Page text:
[guest post by Dana]
New York City Mayor Adams announced a new directive yesterday, and it’s a controversial one:
The move could allow non-medical professionals, such as police officers, to request such removals from streets and subways based on their judgment of a person’s inability to meet basic needs for health and safety, the mayor’s office said. This can happen whether or not the person poses an overt danger to themselves or others.
After removal and transportation to a city-run hospital, doctors can then decide if the person needs to be admitted.
Adams also proposed an 11-point series of reforms in state law to govern the care of mentally ill New Yorkers.
“For too long there has been a gray area where policy, law and accountability have not been clear,” Adams said during an address at City Hall. “And this has allowed people in need to slip through the cracks.”
Adams offered this as an illustration of the problem he is trying to address through his directive:
“The man standing on the street all day across from the building he was evicted from 25 years ago waiting to be let in. The shadow boxer on the street corner in midtown mumbling to himself as he jabs at an invisible adversary,” Adams said Tuesday. “The unresponsive man unable to get off the train at the end of the line without assistance from our mobile crisis team. These New Yorkers, and hundreds of others like them, are in urgent need of treatment, yet often refuse it when offered.”
“The very nature of their illnesses keeps them from realizing they need intervention and support,” the mayor added. “Without that intervention, they remain lost and isolated from society, tormented by delusions and disordered thinking. They cycle in and out of hospitals and jails. But New Yorkers rightly expect our city to help them.”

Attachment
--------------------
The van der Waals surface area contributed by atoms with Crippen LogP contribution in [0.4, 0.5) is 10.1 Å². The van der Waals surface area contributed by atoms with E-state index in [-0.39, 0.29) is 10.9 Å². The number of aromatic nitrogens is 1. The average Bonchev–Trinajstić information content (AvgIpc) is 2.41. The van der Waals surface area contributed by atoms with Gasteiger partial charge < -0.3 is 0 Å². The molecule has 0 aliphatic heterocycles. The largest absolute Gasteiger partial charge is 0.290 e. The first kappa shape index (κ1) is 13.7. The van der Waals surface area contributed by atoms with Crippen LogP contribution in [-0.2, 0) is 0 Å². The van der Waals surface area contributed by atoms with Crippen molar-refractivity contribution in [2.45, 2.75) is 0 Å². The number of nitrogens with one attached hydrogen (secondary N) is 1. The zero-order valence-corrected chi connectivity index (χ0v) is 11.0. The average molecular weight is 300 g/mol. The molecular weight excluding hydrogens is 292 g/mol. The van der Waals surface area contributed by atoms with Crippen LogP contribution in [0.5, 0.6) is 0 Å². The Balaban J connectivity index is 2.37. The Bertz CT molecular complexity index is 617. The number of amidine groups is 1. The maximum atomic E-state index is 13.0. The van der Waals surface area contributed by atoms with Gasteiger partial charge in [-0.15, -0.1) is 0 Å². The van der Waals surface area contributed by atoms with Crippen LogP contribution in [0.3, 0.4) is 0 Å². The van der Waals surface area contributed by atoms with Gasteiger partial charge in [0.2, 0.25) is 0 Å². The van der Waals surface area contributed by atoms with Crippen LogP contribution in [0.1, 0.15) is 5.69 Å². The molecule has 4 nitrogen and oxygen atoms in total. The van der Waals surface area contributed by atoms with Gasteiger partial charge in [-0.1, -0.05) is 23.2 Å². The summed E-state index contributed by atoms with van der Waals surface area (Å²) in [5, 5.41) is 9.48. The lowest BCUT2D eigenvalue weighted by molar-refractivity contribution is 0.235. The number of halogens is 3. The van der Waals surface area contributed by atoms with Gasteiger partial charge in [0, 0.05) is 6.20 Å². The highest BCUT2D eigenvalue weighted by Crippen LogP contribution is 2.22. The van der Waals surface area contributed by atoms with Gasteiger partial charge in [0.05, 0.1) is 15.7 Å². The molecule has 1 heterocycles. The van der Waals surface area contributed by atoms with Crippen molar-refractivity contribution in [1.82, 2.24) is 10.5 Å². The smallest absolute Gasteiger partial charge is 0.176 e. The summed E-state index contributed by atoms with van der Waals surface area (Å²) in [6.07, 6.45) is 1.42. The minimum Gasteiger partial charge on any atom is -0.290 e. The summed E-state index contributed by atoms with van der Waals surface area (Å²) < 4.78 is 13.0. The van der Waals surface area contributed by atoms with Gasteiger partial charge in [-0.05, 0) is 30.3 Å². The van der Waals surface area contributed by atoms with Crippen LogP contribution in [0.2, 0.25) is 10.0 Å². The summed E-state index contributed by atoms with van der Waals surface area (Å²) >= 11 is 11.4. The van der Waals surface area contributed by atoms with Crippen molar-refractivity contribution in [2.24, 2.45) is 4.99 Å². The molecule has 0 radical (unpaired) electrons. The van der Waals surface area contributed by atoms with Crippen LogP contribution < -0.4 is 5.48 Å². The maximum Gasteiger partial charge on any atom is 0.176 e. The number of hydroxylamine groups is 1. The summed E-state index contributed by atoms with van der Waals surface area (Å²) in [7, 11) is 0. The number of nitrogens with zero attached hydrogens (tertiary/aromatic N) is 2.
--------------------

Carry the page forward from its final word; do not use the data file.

Clearly, there are potentials for abuse:
Deputy Mayor Anne Williams-Isom said ideally that this judgment would come from specialized teams composed of mental health professionals and first responders such as the police.
“We want the specialized teams to come to that site, and then do that work and wait for the EMS to come so that we can transport them to the hospital,” Williams-Isom said.
But the policy, as written, allows the police alone to call on EMS to make a removal, even if a mental health clinician isn’t present on the scene. The NYPD is not permitted to transport an individual.
Note: [T]he mayor’s directive acknowledges that “case law does not provide extensive guidance regarding removals for mental health evaluations based on short interactions in the field.”
Civil liberty advocates concerned about the new directive say that the police are not the answer.
Gov. Kathy Hochul has indicated that she will support the Mayor’s proposal.